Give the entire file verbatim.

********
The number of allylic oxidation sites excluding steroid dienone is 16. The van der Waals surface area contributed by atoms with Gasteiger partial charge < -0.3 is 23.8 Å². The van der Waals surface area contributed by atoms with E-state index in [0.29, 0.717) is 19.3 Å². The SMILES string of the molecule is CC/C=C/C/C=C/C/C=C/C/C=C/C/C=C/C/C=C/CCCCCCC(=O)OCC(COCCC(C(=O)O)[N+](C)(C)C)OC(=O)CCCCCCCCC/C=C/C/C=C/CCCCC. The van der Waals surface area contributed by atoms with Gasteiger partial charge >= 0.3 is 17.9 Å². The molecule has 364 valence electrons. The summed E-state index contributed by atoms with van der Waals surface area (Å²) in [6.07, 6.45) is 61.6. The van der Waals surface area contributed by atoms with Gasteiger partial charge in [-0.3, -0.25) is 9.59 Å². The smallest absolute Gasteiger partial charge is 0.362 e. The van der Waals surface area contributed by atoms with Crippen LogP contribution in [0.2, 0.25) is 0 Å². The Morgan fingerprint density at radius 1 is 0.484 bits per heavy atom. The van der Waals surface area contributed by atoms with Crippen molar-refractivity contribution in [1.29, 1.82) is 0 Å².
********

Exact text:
The number of allylic oxidation sites excluding steroid dienone is 16. The van der Waals surface area contributed by atoms with Gasteiger partial charge < -0.3 is 23.8 Å². The van der Waals surface area contributed by atoms with E-state index in [0.29, 0.717) is 19.3 Å². The SMILES string of the molecule is CC/C=C/C/C=C/C/C=C/C/C=C/C/C=C/C/C=C/CCCCCCC(=O)OCC(COCCC(C(=O)O)[N+](C)(C)C)OC(=O)CCCCCCCCC/C=C/C/C=C/CCCCC. The van der Waals surface area contributed by atoms with Gasteiger partial charge >= 0.3 is 17.9 Å². The molecule has 364 valence electrons. The summed E-state index contributed by atoms with van der Waals surface area (Å²) in [6.07, 6.45) is 61.6. The van der Waals surface area contributed by atoms with Gasteiger partial charge in [-0.3, -0.25) is 9.59 Å². The smallest absolute Gasteiger partial charge is 0.362 e. The van der Waals surface area contributed by atoms with Crippen LogP contribution in [0.2, 0.25) is 0 Å². The Morgan fingerprint density at radius 1 is 0.484 bits per heavy atom. The van der Waals surface area contributed by atoms with Crippen molar-refractivity contribution in [1.29, 1.82) is 0 Å².